Session

Swifty Session 6: Propulsion

Location

Utah State University, Logan, UT

Abstract

This paper describes the development of Orbit Fab’s Tanker-001 Tenzing mission, the world’s first orbital propellant tanker. The development of a robust orbital propellant supply chain is critical to accelerating the growth of government and commercial space activities. The widespread availability of spacecraft refueling has the potential to provide a number of revolutionary benefits. High-value space assets could have their operational lives extended, as they would no longer be constrained by the amount of propellant stored onboard for maneuvering. On-orbit servicing missions would become more efficient, as servicing vehicles could be refueled and repeatedly used. A large orbital propellant supply would also enable new mission and business models based on operational flexibility and frequent maneuvering. These benefits would be particularly impactful on small satellites, where the ability to refuel could overcome the operational constraints of having smaller propellant tanks. This will greatly expand the market for small spacecraft as it increases their range of missions and capabilities. Launching no earlier than June 24, 2021, Tenzing is a 35 kg small satellite with an Astro Digital bus carrying a supply of storable propellant, high test peroxide (HTP). Tenzing’s propellant supply is being offered to customers for refueling and used to gather data on propellant storage. In addition to being the first propellant tanker, Tenzing is also an orbital laboratory including a variety of payloads intended to test key technologies for refueling. This includes the first flight of Orbit Fab’s Rapidly Attachable Fluid Transfer Interface (RAFTI), a stereo camera system, and a Halcyon HTP propulsion system designed and built by Benchmark Space Systems for orbital maneuvers. The latter two elements can be used to test rendezvous and flyby maneuvers, providing data to support the development of full rendezvous, proximity operations, and docking (RPOD) systems for future Orbit Fab missions.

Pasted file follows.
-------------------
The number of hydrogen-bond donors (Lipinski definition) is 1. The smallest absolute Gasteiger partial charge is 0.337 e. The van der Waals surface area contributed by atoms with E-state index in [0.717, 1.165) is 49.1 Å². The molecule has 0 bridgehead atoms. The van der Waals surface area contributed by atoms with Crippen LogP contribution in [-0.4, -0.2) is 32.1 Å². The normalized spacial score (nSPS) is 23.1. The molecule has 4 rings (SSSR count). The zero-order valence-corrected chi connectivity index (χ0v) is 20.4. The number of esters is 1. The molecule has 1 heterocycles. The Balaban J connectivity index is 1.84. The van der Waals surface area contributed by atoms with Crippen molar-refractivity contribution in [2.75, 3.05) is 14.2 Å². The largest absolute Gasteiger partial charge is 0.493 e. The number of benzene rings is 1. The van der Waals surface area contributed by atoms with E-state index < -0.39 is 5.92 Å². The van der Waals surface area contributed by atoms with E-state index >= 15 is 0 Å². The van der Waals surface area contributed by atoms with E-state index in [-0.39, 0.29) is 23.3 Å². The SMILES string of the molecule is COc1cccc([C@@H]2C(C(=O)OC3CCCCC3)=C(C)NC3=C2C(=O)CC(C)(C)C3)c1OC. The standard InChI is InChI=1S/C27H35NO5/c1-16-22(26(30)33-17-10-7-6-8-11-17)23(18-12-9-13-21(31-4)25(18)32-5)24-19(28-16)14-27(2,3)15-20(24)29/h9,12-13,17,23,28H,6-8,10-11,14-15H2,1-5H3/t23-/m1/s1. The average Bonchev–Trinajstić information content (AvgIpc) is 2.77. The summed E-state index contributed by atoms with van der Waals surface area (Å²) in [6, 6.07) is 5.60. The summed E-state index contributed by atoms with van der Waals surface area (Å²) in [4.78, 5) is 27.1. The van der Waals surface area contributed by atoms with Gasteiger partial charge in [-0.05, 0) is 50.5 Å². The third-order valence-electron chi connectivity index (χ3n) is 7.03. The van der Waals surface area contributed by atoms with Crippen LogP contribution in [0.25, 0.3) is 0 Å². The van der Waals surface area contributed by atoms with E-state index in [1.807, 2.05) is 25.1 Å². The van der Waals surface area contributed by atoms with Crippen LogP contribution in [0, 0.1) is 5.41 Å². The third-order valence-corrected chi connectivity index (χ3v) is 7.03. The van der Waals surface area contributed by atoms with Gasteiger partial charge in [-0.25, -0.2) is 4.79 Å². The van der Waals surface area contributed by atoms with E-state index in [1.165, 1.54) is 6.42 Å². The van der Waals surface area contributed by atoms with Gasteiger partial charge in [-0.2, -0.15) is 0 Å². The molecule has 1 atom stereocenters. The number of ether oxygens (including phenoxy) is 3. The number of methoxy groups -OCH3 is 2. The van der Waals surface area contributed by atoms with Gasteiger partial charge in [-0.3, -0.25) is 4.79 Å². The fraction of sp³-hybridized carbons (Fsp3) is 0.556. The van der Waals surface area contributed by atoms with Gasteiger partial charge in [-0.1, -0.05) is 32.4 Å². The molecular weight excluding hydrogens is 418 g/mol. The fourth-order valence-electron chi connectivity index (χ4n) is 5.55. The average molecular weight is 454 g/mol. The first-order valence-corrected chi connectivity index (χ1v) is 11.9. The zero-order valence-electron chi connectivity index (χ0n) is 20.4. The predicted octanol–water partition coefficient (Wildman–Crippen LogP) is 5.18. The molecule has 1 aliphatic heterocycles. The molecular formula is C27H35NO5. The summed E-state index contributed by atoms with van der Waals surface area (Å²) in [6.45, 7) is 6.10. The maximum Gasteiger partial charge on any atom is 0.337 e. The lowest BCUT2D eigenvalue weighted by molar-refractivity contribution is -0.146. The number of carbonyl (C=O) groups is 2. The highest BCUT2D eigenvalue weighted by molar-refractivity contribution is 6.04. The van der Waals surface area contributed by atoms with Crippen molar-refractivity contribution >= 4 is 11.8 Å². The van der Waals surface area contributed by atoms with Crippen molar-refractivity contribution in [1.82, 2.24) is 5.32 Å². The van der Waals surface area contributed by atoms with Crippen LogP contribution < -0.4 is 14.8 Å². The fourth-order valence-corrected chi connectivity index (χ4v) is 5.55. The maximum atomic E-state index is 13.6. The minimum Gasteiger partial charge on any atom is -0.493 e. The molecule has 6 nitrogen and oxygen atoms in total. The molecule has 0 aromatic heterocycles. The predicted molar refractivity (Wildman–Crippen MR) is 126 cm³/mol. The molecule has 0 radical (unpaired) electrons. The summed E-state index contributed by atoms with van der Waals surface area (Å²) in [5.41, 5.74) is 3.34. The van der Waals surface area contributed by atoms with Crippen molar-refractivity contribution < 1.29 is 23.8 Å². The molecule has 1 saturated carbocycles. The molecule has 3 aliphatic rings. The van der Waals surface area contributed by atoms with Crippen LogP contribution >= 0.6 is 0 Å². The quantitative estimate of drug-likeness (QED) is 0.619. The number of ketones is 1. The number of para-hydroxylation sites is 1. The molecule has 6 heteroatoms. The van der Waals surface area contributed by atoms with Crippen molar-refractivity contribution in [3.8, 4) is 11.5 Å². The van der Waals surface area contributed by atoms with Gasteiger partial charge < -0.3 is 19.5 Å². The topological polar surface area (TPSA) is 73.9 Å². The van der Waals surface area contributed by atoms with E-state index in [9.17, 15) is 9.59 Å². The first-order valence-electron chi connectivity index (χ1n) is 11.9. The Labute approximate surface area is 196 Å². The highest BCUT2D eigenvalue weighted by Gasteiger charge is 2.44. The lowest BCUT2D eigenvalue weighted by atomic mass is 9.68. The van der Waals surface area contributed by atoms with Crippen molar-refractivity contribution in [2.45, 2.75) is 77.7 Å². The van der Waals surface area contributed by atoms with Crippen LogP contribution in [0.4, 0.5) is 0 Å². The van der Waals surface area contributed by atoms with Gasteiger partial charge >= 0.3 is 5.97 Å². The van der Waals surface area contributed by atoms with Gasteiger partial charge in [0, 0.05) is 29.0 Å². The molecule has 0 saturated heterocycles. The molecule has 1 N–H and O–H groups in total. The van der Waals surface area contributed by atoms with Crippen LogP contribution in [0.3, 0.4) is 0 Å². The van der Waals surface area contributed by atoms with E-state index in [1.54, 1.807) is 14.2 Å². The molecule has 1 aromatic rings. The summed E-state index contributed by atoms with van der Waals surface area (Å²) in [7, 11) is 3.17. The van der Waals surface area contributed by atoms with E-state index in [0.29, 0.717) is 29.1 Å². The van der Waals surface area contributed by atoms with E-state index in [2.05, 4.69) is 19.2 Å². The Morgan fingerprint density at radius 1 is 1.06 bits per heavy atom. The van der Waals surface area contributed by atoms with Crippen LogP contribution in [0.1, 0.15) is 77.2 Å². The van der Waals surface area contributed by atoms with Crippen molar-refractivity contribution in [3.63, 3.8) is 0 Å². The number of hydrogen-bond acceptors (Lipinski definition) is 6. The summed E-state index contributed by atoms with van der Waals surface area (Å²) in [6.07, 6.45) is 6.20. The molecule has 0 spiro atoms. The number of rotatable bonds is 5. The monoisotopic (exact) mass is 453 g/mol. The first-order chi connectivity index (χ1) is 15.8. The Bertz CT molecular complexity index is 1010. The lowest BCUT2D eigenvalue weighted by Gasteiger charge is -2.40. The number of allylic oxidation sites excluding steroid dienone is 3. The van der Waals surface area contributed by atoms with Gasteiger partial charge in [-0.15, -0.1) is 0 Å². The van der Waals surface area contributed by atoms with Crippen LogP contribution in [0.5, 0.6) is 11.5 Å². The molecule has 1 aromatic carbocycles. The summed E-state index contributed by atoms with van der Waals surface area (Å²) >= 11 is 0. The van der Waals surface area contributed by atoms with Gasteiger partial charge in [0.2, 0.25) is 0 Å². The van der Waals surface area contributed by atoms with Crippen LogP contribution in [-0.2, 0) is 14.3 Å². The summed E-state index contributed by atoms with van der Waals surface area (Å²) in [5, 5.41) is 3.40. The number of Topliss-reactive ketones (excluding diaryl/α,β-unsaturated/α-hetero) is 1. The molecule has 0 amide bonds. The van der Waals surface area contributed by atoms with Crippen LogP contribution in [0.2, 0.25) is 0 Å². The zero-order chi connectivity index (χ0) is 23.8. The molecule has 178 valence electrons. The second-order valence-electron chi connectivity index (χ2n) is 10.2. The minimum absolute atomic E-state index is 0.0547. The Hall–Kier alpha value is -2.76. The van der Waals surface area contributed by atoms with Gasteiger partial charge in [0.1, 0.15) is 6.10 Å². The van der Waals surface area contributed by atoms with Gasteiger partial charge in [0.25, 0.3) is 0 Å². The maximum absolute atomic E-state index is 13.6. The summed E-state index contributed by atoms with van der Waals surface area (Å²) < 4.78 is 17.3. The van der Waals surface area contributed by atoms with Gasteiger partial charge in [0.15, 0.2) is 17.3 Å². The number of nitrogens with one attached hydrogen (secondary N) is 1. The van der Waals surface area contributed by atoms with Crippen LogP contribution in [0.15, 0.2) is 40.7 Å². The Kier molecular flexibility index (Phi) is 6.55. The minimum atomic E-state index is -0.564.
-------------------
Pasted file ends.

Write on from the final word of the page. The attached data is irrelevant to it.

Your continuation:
Available for download on Saturday, August 07, 2021

Share

COinS
 
Aug 7th, 12:00 AM

Development and Launch of the World's First Orbital Propellant Tanker

Utah State University, Logan, UT

This paper describes the development of Orbit Fab’s Tanker-001 Tenzing mission, the world’s first orbital propellant tanker. The development of a robust orbital propellant supply chain is critical to accelerating the growth of government and commercial space activities. The widespread availability of spacecraft refueling has the potential to provide a number of revolutionary benefits. High-value space assets could have their operational lives extended, as they would no longer be constrained by the amount of propellant stored onboard for maneuvering. On-orbit servicing missions would become more efficient, as servicing vehicles could be refueled and repeatedly used. A large orbital propellant supply would also enable new mission and business models based on operational flexibility and frequent maneuvering. These benefits would be particularly impactful on small satellites, where the ability to refuel could overcome the operational constraints of having smaller propellant tanks. This will greatly expand the market for small spacecraft as it increases their range of missions and capabilities. Launching no earlier than June 24, 2021, Tenzing is a 35 kg small satellite with an Astro Digital bus carrying a supply of storable propellant, high test peroxide (HTP). Tenzing’s propellant supply is being offered to customers for refueling and used to gather data on propellant storage. In addition to being the first propellant tanker, Tenzing is also an orbital laboratory including a variety of payloads intended to test key technologies for refueling. This includes the first flight of Orbit Fab’s Rapidly Attachable Fluid Transfer Interface (RAFTI), a stereo camera system, and a Halcyon HTP propulsion system designed and built by Benchmark Space Systems for orbital maneuvers. The latter two elements can be used to test rendezvous and flyby maneuvers, providing data to support the development of full rendezvous, proximity operations, and docking (RPOD) systems for future Orbit Fab missions.